US Secretary of State welcomes Sudan agreement, calls for the release of political prisoners and the lifting of the state of emergency.
US Secretary of State Antony Blinken has urged Sudanese leaders to work quickly to get the country’s democratic transition back on track.
He called on Monday in separate phone calls with Sudan’s reinstated Prime Minister Abdalla Hamdok and General Abdel Fattah al-Burhan, according to a spokesman, a day after the two leaders signed an agreement to end the country’s transition to civilian rule. repair.
Sudan was plunged into new political unrest last month after al-Burhan seized power in a coup. The army gathered Hamdok and members of his cabinet when the top general disbanded the country’s interim government and declared a state of emergency.
The takeover sparked mass protests, during which soldiers killed dozens of protesters, and brought a sudden halt to Sudan’s experiment with democracy, two years after a popular uprising overthrew longtime leader Omar al-Bashir.
Blinken spokesman Ned Price said in a statement that the US top diplomat had told Sudanese leaders that Hamdok’s release from house arrest and reappointment was an “important first step” and that there were still “outstanding transition tasks “is.
“To restore the public’s confidence in the transition, he called for the immediate release of all political prisoners and pressure for the immediate lifting of the state of emergency,” Price said.
Blinken also called for respect for “peaceful protests and for the security forces to refrain from using force against protesters”.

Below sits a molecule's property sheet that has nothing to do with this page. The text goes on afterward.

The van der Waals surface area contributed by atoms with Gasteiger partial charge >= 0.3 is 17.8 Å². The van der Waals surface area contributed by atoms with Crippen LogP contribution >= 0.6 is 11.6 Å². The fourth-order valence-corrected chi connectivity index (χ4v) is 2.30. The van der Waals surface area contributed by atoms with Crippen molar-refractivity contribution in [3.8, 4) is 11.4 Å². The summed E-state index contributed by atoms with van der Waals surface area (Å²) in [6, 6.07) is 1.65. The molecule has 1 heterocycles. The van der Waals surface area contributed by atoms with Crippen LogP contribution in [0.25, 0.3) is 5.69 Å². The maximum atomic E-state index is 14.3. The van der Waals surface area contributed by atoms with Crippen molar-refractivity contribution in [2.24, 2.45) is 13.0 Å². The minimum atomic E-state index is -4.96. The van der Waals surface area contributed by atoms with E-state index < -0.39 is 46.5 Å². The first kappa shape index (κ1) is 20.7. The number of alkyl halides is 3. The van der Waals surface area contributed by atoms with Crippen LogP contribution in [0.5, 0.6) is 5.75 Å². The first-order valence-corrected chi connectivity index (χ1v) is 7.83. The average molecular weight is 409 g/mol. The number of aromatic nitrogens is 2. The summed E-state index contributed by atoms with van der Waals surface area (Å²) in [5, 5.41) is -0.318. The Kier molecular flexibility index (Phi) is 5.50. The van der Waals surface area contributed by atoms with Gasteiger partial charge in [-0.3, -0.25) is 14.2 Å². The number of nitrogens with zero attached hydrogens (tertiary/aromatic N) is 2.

In addition, Hamdok and al-Burhan must act in a timely manner to implement the 14-point agreement signed by the two parties on November 21, including the creation of a transitional legislative council, judicial structures, electoral institutions and a constitutional convention.
Separately, Price told reporters at a news conference that the US would have to see Sudan make more progress with these conditions before Washington resumed the $ 700 million in suspended aid.
“These decisions will be based entirely on what happens in the coming hours and the coming days and the coming weeks,” he said. “We must continue to see progress, we must continue to see Sudan move back on the democratic path.”
While the international community has welcomed the agreement between Hamdok and al-Burhan, the agreement faces opposition from pro-democracy groups that have demanded full civilian rule.
These include the Forces for Freedom and Change, the civilian coalition that shared power with the military before the coup.
The FFC said its position remained “no negotiation and no partnership and no legitimacy for the pitfalls”.
Hamdok said he had agreed to the agreement to prevent more casualties, and did so despite knowing that many might disagree with the development.
He told Al Jazeera in a exclusive interview that the pact would allow him to set up a “technocratic government” made up of qualified professionals who would lead the country on a path to democracy.
That government will focus on establishing a constitutional conference and holding elections by 2023.